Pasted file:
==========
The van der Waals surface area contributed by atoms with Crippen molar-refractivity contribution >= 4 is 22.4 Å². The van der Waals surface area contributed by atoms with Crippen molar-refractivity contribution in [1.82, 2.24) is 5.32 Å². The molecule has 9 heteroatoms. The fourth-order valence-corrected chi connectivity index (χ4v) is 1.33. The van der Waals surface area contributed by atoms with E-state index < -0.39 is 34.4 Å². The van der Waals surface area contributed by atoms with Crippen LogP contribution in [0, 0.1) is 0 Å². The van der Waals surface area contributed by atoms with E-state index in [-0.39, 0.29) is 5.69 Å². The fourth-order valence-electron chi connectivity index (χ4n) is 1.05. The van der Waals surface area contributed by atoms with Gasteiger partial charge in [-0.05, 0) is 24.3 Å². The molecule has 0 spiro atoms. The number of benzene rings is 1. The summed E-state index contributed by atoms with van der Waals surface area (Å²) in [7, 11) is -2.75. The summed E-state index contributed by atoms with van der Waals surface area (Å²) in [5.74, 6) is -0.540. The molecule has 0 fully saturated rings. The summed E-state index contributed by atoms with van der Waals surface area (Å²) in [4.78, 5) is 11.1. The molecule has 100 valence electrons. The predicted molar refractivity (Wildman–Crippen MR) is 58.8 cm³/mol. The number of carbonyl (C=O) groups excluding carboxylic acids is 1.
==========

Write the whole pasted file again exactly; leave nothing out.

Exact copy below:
The van der Waals surface area contributed by atoms with Crippen molar-refractivity contribution >= 4 is 22.4 Å². The van der Waals surface area contributed by atoms with Crippen molar-refractivity contribution in [1.82, 2.24) is 5.32 Å². The molecule has 9 heteroatoms. The fourth-order valence-corrected chi connectivity index (χ4v) is 1.33. The van der Waals surface area contributed by atoms with E-state index < -0.39 is 34.4 Å². The van der Waals surface area contributed by atoms with Crippen LogP contribution in [0, 0.1) is 0 Å². The van der Waals surface area contributed by atoms with E-state index in [-0.39, 0.29) is 5.69 Å². The fourth-order valence-electron chi connectivity index (χ4n) is 1.05. The van der Waals surface area contributed by atoms with Gasteiger partial charge in [-0.05, 0) is 24.3 Å². The molecule has 0 spiro atoms. The number of benzene rings is 1. The summed E-state index contributed by atoms with van der Waals surface area (Å²) in [7, 11) is -2.75. The summed E-state index contributed by atoms with van der Waals surface area (Å²) in [5.74, 6) is -0.540. The molecule has 0 fully saturated rings. The summed E-state index contributed by atoms with van der Waals surface area (Å²) in [4.78, 5) is 11.1. The molecule has 100 valence electrons. The predicted molar refractivity (Wildman–Crippen MR) is 58.8 cm³/mol. The number of carbonyl (C=O) groups excluding carboxylic acids is 1.